In the matter of 14 1/2 months, the Toronto Maple Leafs handed out approximately $40.5 Million worth of cap space to four players starting on July 1, 2018.
The first signing came on July 1, 2018 when the Toronto Maple Leafs enticed the biggest free agent to ever hit the open market to take a discount to come home when John Tavares signed a seven-year deal worth $11 Million per season.
Five months after Tavares, after a long and drawn out contract dispute, William Nylander agreed on a six-year deal worth just under $7 Million per season.
Just over two months later, the organization and Auston Matthews worked out a five-year deal worth $11.6 Million that was signed on February 5, 2019. The last deal of the “Core Four” was completed when Mitch Marner signed early into training camp on September 13, 2019 for just over $10.9 Million on a six-year deal.
Since the contracts had been signed there have been many to critique the contract because of how much of the cap space was allocated to four players as it has caused the club to move on from other players.
To be fair to general manager Kyle Dubas, who signed each of those deals there was no expectation that salary cap would go flat throughout the duration of these contracts that would cause the team to have to say goodbye to the some of their top players because of the lack of space to retain them.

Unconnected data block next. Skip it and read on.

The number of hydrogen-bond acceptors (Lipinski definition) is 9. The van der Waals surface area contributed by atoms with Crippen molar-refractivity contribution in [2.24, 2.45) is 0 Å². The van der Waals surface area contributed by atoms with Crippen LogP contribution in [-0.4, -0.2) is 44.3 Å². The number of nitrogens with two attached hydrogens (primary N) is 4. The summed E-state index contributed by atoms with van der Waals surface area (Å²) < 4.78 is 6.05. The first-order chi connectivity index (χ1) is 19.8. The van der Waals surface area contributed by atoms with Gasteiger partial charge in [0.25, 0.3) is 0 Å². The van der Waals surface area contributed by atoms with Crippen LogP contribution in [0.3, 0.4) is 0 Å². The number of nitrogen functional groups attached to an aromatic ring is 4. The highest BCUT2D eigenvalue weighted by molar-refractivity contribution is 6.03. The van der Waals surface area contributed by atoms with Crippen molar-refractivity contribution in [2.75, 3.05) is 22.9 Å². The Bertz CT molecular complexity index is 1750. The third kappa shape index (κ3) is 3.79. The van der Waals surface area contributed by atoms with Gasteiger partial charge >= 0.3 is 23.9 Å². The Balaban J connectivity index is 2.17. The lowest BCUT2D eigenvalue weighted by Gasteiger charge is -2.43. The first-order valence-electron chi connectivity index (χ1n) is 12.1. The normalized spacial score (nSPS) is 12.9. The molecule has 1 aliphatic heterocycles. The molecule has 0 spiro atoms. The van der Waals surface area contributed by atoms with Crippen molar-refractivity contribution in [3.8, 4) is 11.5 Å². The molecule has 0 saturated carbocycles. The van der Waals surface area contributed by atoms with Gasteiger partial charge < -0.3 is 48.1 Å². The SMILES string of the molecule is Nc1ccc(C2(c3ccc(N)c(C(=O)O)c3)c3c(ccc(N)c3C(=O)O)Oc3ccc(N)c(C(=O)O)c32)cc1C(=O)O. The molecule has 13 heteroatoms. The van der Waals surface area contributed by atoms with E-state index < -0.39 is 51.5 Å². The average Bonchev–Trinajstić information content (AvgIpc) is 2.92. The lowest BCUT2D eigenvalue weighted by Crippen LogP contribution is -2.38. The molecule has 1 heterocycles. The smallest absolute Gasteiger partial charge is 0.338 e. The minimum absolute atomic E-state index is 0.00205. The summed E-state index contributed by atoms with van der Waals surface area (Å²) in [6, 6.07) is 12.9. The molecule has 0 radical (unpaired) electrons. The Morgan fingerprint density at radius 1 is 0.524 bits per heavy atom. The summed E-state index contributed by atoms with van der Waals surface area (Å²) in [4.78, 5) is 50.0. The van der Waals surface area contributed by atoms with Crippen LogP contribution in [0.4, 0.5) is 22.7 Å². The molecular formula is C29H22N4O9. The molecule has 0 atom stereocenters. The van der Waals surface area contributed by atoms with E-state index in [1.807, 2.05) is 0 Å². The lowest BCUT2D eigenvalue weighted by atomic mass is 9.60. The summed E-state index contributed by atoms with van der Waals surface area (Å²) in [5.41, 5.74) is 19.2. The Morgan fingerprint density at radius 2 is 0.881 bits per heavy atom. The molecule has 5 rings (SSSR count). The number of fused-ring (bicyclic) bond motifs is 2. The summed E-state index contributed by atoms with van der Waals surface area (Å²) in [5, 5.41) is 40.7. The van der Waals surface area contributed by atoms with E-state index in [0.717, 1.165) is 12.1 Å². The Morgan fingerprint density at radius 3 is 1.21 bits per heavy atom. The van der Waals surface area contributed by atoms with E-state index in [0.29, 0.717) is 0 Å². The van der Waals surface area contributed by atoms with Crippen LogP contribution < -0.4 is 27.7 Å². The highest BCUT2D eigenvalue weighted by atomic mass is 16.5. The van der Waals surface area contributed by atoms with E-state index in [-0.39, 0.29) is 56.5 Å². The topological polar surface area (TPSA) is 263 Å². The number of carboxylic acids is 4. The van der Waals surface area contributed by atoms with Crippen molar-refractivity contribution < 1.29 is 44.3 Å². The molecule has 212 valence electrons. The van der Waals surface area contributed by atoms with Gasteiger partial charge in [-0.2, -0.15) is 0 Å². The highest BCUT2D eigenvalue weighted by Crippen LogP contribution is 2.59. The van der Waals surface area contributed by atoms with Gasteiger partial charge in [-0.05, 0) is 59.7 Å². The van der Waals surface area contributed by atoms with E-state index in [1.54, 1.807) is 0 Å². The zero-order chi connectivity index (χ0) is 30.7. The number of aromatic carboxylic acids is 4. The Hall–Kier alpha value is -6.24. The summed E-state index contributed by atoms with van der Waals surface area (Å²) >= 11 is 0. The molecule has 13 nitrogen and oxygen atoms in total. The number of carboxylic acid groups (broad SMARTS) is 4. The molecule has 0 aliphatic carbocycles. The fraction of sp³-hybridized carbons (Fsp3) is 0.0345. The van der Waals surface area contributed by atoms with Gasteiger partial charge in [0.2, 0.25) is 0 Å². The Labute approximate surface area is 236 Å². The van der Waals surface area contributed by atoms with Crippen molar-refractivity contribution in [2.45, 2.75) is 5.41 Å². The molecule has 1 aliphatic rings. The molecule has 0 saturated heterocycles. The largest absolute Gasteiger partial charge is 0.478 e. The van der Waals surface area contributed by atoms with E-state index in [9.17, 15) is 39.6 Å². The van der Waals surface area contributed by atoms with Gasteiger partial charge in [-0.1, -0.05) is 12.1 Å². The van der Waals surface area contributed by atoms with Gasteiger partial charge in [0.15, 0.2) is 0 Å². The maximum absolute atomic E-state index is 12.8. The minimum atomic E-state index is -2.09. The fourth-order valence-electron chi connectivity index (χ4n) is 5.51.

The Leafs made this bets with a new TV deal, expansion, and legalized gambling on the horizon. The pandemic forced the cap to freeze, but any reasonable person would have foreseen the NHL salary cap raising exponentially after the 2019 season.
Furthermore, the Leafs were the 3rd best team in the NHL since signing those contracts and have won approximately 65% of their games, which, in any given year, is good enough to compete for the President’s Trophy, and were among the NHL’s deepest teams each year they entered the playoffs.
You can therefore argue that signing the “core four” was the correct strategy because, even with the flat-cap, the Leafs have been a top team ever since.
Regardless, the team has either had to let some of their long serving players walk in free agency or make trades to find room to dress a full line-up (and at times less than a full roster).
Here is a look at some of the players that had to leave and how their careers turned out once they left Toronto.